Éamon Ó Cuiv to deliver annual Liam Lynch oration

‘The sacrifice Liam Lynch made is as relevant today as it was almost a century ago’

General Liam Lynch
General Liam Lynch

The memory of one of Ireland’s most respected and revered patriots will be recalled at the annual national Liam Lynch commemoration ceremony in Fermoy’s Kilcrumper Cemetery, Fermoy this coming Sunday.

This year’s oration will be delivered by Fianna Fáil politician Éamon Ó Cuív, grandson of the party’s founder and former Uachtarán na hÉireann Éamonn De Valera. 

Deputy Ó Cuív has enjoyed a long and successful career in Irish politics, serving on the 19th Seanad from 1989 to 1992 when he was elected TD for Galway West. 

He served as Minister for State on two occasions before being appointed to the cabinet as the Minister for Community, Rural and Gaeltacht Affairs following the 2002 general election. 

He remained in that position until 2010 when he was appointed Minister for Social Protection, subsequently serving two brief terms as Minister for Defence and Minister for the Environment, Heritage and Local Government. 

In August 2011 he succeeded, the late Brian Linehan Jnr as the Deputy leader of Fianna Fáil, resigning from the position the following February. From July 2012 to May 2016 he was the opposition spokesperson for Agriculture, Marine and Food and since then has served as the spokesperson for Rural and Community Development. 

He will join a long list of high-profile figures to have addressed the event over the years including former Taosigh Jack lynch, Albert Reynolds, Bertie Ahern and Brian Cowan, civil rights campaigner Fr Joe McVeigh, Fianna Fail leader Micheál Martin, former senator Eoghan Harris and Senator Mark Daly. 

Cllr Frank O’Flynn of the Liam Lynch National Commemoration Committee said he was delighted that Deputy Ó Cuív had accepted the invitation to deliver this year’s graveside oration. 

“He is a noted authority on Irish history, a respected politician and a man who has served at the highest level of government” said Cllr O’Flynn. 

“He is an accomplished public speaker with an ability to draw from the lessons of the past giving them a new relevance to contemporary Irish society,” he added. 

Proceedings will get underway at 10.30am with mass at St Patrick’s Church in Fermoy after which a parade, led by the Thomas Kent pipe Band and Liam Lynch Anglesboro Pipe Band will assemble at the close to the entrance of the cemetery.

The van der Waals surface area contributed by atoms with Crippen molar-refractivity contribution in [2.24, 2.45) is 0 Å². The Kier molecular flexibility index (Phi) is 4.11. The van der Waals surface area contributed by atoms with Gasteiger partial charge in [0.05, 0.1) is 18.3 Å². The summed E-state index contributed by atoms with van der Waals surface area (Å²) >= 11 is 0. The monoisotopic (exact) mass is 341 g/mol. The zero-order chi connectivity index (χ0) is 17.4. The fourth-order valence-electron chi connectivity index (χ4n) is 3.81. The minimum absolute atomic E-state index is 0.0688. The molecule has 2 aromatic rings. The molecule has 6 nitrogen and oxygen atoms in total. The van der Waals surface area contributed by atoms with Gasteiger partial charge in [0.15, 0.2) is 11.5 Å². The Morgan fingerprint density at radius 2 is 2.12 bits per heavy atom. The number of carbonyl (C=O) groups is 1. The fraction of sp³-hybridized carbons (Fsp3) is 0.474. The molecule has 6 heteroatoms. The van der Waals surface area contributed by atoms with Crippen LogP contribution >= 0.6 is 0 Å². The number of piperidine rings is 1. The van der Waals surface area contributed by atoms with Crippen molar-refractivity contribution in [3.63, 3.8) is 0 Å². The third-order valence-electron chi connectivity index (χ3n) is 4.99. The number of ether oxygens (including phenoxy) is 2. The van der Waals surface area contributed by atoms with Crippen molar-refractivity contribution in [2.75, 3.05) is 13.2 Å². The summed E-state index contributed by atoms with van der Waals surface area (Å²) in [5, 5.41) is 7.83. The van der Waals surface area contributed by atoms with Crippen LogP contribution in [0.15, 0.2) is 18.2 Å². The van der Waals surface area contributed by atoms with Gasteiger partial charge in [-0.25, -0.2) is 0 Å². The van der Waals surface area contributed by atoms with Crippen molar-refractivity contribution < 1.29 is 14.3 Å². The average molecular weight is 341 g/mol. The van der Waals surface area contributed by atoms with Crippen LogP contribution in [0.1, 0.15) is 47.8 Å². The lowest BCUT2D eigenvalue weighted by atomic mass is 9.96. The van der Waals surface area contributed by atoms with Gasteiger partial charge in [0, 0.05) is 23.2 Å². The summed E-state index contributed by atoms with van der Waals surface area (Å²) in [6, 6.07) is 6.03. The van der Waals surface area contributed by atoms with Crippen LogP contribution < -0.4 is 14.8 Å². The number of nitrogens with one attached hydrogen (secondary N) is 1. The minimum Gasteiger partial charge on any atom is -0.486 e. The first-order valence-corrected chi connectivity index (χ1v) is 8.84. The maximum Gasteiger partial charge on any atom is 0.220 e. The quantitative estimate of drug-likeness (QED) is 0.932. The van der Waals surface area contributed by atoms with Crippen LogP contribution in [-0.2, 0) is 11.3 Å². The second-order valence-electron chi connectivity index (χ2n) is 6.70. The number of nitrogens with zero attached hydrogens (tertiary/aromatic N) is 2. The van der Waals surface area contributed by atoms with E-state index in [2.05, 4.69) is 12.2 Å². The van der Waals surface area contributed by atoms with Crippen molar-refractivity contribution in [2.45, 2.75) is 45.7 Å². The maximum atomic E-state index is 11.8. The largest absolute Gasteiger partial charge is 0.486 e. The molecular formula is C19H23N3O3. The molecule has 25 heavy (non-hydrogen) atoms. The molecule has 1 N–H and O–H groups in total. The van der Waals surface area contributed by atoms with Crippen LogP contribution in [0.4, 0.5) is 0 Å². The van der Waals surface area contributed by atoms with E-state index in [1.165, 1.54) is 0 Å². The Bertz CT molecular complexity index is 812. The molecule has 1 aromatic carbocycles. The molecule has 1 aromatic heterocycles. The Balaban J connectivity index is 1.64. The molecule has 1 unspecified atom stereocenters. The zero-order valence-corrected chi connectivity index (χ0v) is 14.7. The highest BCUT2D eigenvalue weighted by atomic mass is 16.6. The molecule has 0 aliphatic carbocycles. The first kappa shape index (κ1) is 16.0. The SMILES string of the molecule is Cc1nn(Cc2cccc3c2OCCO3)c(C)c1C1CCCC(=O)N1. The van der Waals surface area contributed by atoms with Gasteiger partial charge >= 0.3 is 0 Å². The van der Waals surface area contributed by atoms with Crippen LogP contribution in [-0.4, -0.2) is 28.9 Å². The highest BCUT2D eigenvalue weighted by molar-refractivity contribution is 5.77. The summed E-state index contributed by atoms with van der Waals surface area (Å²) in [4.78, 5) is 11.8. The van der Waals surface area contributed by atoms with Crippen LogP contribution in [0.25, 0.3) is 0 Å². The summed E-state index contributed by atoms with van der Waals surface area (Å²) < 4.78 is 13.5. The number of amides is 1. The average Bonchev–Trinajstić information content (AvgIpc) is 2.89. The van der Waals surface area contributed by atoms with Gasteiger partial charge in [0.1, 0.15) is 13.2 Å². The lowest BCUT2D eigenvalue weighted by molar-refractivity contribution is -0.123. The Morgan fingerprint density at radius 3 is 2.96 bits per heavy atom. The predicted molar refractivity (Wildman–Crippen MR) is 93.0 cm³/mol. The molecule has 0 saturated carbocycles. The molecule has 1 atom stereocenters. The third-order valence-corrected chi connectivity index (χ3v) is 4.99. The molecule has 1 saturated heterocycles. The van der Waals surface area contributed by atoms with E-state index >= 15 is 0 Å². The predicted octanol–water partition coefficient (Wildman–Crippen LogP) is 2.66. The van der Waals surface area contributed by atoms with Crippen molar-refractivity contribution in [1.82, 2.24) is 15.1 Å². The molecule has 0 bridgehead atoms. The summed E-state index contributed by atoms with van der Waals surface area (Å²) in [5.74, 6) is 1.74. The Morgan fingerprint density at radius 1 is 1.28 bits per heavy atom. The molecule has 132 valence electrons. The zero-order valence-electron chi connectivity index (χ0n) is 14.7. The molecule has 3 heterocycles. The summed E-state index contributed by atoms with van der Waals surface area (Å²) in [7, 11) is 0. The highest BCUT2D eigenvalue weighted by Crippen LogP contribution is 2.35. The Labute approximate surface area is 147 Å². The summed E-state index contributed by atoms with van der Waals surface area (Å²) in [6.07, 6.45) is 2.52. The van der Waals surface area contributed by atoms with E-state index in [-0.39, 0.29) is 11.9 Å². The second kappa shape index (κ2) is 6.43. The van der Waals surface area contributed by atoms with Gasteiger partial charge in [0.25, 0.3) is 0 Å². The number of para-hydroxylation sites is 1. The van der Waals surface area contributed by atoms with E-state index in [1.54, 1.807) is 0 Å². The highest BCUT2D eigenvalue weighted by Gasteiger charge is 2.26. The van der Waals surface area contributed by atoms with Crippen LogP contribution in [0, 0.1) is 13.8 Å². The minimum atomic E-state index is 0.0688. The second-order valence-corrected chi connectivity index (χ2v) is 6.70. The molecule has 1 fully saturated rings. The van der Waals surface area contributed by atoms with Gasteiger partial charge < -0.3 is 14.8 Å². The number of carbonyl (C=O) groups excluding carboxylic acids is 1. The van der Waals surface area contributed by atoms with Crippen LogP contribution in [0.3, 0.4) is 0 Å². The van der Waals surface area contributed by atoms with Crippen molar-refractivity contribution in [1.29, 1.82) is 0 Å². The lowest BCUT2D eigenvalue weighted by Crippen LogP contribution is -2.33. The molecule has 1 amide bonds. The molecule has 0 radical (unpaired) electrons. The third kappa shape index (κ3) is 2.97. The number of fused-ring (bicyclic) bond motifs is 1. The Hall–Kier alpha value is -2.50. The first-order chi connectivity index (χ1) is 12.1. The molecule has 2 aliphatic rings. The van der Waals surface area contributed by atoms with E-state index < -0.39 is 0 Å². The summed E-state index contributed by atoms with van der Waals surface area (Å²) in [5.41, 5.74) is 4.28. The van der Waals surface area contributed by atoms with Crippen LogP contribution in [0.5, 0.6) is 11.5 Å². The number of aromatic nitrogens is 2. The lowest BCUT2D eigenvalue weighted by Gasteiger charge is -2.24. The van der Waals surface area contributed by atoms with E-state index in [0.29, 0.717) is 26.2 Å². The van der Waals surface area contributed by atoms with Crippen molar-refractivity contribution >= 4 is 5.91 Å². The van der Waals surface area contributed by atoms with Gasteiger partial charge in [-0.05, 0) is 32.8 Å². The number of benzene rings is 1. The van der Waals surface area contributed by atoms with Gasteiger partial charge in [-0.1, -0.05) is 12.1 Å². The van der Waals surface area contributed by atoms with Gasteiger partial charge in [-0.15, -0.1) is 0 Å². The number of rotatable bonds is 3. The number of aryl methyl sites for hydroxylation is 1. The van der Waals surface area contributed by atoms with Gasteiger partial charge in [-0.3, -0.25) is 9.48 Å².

Wreaths will then be laid at the Republican plot, the final resting place of Liam Lynch and other Republican figures including Comt Mick Fitzgerald, prior to Deputy Ó Cuív delivering his oration at 12.30pm. 

Cllr O’Flynn said the passing years had not diminished the memory of General Lynch and the sacrifices he and others made for Ireland. 

“While it may be more than 90 years since his death, the legacy of Liam Lynch and the sacrifice he and other patriots made for their country is as relevant today as it was almost a century ago,” he said.


General Liam Lynch – a true Irish Hero

This year will mark the 94th  anniversary of the death of General Liam Lynch, one of the key figures in the War of Independence and the Civil War.

Born at Barnagurraha near Mitchelstown, he is credited with playing a pivotal role in helping to organise the Irish Volunteers in Cork, serving as Commandant of the Cork No2 Brigade of the Irish Republican Army during the War of Independence.

Lynch was vehemently opposed to the signing of the Anglo-Irish Treaty, famously saying “we have declared for an Irish Republic, and will not live under any other law.”

After initially opposing the seizure of the Four Courts in 1922, Lynch joined the garrison and was arrested by Free State forces and later released on the understanding that he would try to halt the fighting.

Instead he set about reorganising resistance, even planning the establishment of a ‘Munster Republic’, which he believed would hamper the development of the Free State.

Lynch was fatally wounded during a skirmish with Free State forces in the Knockmealdown Mountains on April 10, 1923 and laid to rest in Kilcrumper two days later.

His death shocked the nation and was widely regarded as one of the key motivations behind the decision by army Chief of Staff, Fran Aiken to declare a ceasefire on April 30, 1923.